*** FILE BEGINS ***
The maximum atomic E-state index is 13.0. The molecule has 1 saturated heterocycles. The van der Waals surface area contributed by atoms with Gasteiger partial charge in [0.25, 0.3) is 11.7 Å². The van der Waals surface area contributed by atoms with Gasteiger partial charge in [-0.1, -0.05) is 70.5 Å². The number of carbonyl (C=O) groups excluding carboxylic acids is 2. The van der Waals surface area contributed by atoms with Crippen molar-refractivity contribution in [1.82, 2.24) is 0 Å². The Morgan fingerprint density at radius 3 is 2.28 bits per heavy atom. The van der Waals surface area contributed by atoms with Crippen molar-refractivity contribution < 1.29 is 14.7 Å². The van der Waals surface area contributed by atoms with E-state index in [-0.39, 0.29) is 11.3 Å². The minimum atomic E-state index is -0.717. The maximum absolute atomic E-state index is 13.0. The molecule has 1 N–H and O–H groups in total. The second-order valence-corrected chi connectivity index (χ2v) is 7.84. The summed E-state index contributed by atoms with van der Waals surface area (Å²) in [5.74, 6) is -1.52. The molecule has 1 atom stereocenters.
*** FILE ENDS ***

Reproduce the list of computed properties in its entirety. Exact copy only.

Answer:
The maximum atomic E-state index is 13.0. The molecule has 1 saturated heterocycles. The van der Waals surface area contributed by atoms with Gasteiger partial charge in [0.25, 0.3) is 11.7 Å². The van der Waals surface area contributed by atoms with Gasteiger partial charge in [-0.1, -0.05) is 70.5 Å². The number of carbonyl (C=O) groups excluding carboxylic acids is 2. The van der Waals surface area contributed by atoms with Crippen molar-refractivity contribution in [1.82, 2.24) is 0 Å². The Morgan fingerprint density at radius 3 is 2.28 bits per heavy atom. The van der Waals surface area contributed by atoms with Crippen molar-refractivity contribution < 1.29 is 14.7 Å². The van der Waals surface area contributed by atoms with E-state index in [-0.39, 0.29) is 11.3 Å². The minimum atomic E-state index is -0.717. The maximum absolute atomic E-state index is 13.0. The molecule has 1 N–H and O–H groups in total. The second-order valence-corrected chi connectivity index (χ2v) is 7.84. The summed E-state index contributed by atoms with van der Waals surface area (Å²) in [5.74, 6) is -1.52. The molecule has 1 atom stereocenters.